December 8, 2016 | By Craig Kafura

#TBT 1990: The Looming Threat of Japan’s Economy and Soviet Military Might

In the spirit of Throw Back Thursday, Running Numbers is digging out its archived polls to look back at America’s foreign policy feelings of old. This week, we’re looking at the first time the Council asked Americans about their perceptions of various threats to the US and its interests.

The Chicago Council Survey began asking it’s battery of critical threats in 1990, and looking back at that first four-item battery shows just how much the world has changed since then. Then, Americans were most threatened by the economic power of Japan (60% critical threat), followed by the development of China as a world power (40%), the military power of the Soviet Union (33%), and economic competition from Europe (30%). 

While the Japanese postwar economic miracle turned the nation into an economic superpower, it also inflated an asset bubble that, by 1990, was already bursting. The Nikkei was already on the decline from its all-time high of 38,957 in December 1989, and land prices were soon to follow, marking the end of the bubble economy and the onset of economic problems that Japanese policymakers grapple with to this day.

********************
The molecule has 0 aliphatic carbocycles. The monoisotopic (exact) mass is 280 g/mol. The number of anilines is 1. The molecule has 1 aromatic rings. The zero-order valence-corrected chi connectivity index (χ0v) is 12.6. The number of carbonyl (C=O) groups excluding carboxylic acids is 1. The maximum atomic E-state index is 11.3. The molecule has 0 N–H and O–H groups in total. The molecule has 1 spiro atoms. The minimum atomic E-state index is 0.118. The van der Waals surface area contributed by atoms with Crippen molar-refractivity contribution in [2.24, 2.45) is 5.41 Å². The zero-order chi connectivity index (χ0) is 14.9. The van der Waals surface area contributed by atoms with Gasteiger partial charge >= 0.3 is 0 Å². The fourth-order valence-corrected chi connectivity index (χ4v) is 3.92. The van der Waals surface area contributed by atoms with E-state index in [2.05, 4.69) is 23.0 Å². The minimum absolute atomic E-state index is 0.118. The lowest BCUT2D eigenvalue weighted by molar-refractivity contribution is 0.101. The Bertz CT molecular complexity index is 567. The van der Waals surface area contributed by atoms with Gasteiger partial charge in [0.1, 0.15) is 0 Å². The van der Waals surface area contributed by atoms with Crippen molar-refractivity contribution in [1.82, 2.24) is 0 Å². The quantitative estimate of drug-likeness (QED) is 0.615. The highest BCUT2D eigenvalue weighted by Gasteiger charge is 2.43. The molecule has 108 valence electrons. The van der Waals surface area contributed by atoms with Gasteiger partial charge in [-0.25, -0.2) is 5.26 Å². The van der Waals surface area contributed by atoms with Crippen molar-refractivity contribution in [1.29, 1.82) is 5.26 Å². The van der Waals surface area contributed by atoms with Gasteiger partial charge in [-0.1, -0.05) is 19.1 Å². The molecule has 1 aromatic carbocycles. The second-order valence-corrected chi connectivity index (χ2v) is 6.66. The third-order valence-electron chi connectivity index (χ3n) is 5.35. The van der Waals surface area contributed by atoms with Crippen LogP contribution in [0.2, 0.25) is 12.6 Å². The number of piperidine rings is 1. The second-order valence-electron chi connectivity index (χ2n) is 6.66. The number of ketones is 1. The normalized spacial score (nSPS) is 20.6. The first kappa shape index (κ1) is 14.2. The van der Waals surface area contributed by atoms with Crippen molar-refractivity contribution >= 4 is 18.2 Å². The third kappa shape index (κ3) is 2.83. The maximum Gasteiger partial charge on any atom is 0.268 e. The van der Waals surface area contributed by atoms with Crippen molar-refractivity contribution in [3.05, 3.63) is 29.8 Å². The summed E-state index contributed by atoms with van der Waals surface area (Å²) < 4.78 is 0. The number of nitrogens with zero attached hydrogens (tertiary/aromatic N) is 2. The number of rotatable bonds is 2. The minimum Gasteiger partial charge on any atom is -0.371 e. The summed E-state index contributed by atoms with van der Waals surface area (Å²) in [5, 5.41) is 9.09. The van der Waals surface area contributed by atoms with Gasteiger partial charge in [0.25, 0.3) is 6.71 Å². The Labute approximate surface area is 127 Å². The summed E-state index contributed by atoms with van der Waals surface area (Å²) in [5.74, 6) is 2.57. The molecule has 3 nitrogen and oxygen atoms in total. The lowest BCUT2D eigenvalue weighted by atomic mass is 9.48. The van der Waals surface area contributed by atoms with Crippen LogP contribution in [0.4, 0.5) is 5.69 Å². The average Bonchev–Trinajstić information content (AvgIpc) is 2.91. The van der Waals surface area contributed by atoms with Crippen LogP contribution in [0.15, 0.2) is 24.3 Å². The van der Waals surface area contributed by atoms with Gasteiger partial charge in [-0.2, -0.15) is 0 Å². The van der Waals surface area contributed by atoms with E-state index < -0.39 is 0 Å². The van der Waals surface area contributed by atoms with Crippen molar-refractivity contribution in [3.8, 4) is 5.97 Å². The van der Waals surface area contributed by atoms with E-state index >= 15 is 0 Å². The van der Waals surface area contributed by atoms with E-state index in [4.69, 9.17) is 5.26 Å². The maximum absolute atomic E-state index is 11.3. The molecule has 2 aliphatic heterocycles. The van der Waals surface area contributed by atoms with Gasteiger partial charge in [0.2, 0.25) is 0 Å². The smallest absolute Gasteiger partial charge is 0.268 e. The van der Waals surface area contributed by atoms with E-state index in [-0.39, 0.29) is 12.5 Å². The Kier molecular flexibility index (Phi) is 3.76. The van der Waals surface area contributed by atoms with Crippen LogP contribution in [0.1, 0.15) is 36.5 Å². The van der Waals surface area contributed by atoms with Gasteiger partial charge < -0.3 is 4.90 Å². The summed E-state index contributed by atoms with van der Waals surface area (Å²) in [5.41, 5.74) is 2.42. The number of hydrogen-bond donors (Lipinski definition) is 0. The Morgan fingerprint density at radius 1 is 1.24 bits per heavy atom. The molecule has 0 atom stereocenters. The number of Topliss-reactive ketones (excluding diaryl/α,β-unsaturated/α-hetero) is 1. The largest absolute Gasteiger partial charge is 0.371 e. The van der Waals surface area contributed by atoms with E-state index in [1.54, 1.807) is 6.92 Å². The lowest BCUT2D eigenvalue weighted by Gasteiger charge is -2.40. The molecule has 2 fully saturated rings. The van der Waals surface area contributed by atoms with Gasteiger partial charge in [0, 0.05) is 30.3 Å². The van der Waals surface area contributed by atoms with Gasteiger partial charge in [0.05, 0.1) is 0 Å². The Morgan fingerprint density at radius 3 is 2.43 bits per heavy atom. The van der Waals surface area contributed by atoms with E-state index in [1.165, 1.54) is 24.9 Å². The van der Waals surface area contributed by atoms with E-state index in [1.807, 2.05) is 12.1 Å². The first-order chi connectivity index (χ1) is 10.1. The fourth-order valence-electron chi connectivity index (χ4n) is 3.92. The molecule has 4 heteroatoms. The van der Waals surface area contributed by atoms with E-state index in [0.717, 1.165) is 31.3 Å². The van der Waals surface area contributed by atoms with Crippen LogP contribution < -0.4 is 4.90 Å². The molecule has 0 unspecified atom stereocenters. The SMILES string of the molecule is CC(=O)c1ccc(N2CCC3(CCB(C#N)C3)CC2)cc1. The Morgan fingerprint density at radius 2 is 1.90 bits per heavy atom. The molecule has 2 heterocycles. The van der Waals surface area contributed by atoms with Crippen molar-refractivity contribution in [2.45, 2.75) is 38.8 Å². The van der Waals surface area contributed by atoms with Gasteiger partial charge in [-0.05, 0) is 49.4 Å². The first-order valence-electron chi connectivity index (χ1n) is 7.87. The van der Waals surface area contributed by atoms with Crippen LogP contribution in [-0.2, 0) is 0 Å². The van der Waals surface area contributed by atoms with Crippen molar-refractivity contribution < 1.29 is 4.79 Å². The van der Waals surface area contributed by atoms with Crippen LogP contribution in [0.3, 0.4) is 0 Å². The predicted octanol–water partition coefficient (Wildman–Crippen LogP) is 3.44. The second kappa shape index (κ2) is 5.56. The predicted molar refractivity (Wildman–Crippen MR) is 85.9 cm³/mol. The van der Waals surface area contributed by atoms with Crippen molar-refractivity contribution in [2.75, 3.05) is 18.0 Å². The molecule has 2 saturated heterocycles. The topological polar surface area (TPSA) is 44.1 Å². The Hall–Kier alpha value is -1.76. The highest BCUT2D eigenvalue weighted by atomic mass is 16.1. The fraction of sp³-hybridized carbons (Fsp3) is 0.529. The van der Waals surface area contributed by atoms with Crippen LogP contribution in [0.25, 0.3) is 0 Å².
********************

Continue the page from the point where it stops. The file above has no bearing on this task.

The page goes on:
Today, China is a world power and it appears the reality is less threatening than the hype. The Council now asks about the threat of China’s military power (38%) and economic power (30%), neither of which ranks highly for Americans, landing 9th and 11th out of 13 this year, respectively.

As for the Soviet Union, it dissolved September 1991, 11 months after the Council asked Americans if its military might was a threat to the US and much to the surprise of analysts, almost none of whom predicted its demise. More than two decades later, Russia is again an item in the Council’s threat battery, but no higher than the Soviets were in 1990: only three in ten Americans (30%) name Russia’s territorial ambitions as a critical threat.